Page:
884Re: [JewishKeidan] Rooted in Keidan
- Apr 8 8:39 PMDear All,I understand your point and can compare your pain with the pain of my mother's family experience,as they were sent to the Siberia for ten years. Although, I understand it is not the same too.As being an educator from the bottom of my heart I feel I have to speak about the past with my students.That is why we have lessons, projects, discussions, meetings. That is why we learn together with our students to be tolerant.It is not a secret that it is not always easy. But we are trying to do our best.Thank you for helping me to do this.Continuing our project I have started the presentation about Education in Keidan. As you shared some photos of "Tarbut" school and Kedainiai gymnasium I have added them here: https://docs.google.com/presentation/d/1qVwUxwSOQs8ZSvtUzw23p9ozuagWV6P3efNeave2Y1g/edit?usp=sharingYou are welcome to add more photos on the topic.You can edit yourself in this presentation.I am looking forward to hearing from you.All the best,Laima"Honesty and frankness make you vulnerable.
Be honest and frank anyway."On Monday, 7 April 2014, 22:47, Howard Wolinsky <howard.wolinsky@...> wrote:
Olga made some excellent points.Perhaps Laima can share this letter with her students and put it up on the website.Privately, I asked a related, more indirect question: How many Jews are in Keidan now? How diverse is the population now? (I think there is only one family that claims a Jewish ancestor.)My point to the teacher and students was: What happened to the Jews who once called Keidan home? They all didn't live happily ever after in the USA, Israel, South Africa.It's important that these students know the whole story.Howard Wolinsky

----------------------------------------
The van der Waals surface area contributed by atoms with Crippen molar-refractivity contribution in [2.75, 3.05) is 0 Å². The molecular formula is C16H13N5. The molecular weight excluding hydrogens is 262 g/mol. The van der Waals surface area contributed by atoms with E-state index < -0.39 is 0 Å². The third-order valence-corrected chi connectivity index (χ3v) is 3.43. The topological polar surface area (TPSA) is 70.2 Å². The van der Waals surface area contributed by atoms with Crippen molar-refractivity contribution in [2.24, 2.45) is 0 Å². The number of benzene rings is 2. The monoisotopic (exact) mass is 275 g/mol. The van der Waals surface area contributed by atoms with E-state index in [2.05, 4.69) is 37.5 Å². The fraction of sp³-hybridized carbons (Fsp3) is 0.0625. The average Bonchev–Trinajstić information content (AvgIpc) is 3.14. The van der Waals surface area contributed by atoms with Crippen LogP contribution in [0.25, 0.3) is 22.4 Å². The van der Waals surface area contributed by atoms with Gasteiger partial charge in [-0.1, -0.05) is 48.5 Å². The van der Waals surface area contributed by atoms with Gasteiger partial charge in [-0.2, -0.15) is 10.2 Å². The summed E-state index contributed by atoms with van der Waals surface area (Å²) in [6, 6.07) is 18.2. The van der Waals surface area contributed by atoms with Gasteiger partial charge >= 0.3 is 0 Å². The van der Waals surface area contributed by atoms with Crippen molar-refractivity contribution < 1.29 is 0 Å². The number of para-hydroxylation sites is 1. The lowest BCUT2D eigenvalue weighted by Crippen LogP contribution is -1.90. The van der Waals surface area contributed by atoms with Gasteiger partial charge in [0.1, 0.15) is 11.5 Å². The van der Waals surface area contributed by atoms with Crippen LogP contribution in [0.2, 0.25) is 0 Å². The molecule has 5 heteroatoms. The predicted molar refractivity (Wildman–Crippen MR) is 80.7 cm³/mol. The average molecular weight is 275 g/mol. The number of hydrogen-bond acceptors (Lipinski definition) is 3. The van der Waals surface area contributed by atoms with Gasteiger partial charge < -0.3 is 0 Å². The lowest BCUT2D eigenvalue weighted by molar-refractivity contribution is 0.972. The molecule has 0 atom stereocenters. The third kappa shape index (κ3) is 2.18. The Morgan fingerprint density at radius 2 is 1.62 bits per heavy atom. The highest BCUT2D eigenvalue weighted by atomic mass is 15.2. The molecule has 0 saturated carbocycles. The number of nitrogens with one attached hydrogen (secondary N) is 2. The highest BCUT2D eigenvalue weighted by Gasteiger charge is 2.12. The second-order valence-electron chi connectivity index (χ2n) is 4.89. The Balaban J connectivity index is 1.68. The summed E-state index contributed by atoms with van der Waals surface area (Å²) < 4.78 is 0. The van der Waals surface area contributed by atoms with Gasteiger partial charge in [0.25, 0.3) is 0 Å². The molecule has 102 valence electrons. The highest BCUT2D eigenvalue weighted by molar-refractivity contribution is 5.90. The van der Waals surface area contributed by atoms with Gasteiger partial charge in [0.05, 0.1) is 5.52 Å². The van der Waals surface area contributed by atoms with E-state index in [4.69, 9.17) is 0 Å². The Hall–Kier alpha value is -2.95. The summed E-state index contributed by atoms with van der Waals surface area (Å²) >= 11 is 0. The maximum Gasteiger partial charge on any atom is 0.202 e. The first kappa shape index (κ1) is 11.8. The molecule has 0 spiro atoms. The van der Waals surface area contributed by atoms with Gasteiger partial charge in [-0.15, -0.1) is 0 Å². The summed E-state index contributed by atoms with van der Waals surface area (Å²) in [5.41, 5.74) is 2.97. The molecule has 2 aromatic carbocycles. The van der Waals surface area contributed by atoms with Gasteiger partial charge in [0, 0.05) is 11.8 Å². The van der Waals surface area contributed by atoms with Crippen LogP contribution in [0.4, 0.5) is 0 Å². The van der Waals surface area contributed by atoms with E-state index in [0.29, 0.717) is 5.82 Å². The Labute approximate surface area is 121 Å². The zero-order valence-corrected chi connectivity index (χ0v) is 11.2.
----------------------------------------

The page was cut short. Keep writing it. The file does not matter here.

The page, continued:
On Sun, Apr 6, 2014 at 1:17 PM, Olga Zabludoff <ozabludoff@...> wrote:Dear Laima,I’m sorry that I do not have photos of the Tarbut school in Keidan.You mention below that you are interested in hearing my “story.” It is not a story I wish to tell you but some questions I want to ask, some concerns I would like to explain to you so that you can pass them on to your students.Many of the Keidan descendants to whom you are reaching out lost their parents, grandparents, and other family members in the Holocaust. The pain of our loss becomes even more intense because in Lithuania 95 % of the Jewish community was murdered with the willing collaboration of the neighbors of the Jews. Lithuania has the highest rate of Jewish genocide in all of Nazi-occupied Europe, and that was because of the massive participation of the local population. Yes, there were some Righteous Among the Nations, as Alexandre Kaplan points out in her message, and these noble individuals should be honoured and their memories cherished. But why is it that the Lithuanian government chooses to memorialize Nazi collaborators like Kazys Skirpa, Jonas Noreika and Juozas Ambrazevicius-Brazaitis with streets, schools and university lecture halls named for them? Why are there no streets named after Righteous Among the Nations?As an educator I’m sure you know that history must be truthful and complete. For example, when our democratic development is taught in the United States, we include the pain inflicted on native Americans and Blacks. You are teaching about the cultures and diversity of Lithuania, but do your students know the full World War II history of their country? Litvaks around the globe do not hold the present generations of Lithuanians responsible for what their grandparents did to the Jews, but unless the youth of Lithuania are taught the truth, no real lessons will be learned.Best regards,Olga________Dear Olga,You ask if I am interested in hearing your story. Sure, Olga. I think every single story is worth learning. You are a part of the history of the location I live now. I am very interested in such stories.You wrote ". Aharonas was the principal of the Tarbut School in Keidan (a school for Hebrew education)."Maybe you have some more photos from that school?Laima___________Dear Laima,I live in Washington, DC in the US.I have visited Keidan twice and have been to Lithuania three times for extended visits.My uncle was Aharonas Poricas (Aaron Poritz). He was my father’s brother. I am attaching a photo of the family taken while they were living in Kedainiai in 1940. A year later they were all murdered.I admire that you are doing this project on cultural diversity in Kedainiai, but at the same time I have some questions for you as an educator. Are you interested in hearing my concerns if I speak freely?Best regards,Olga--
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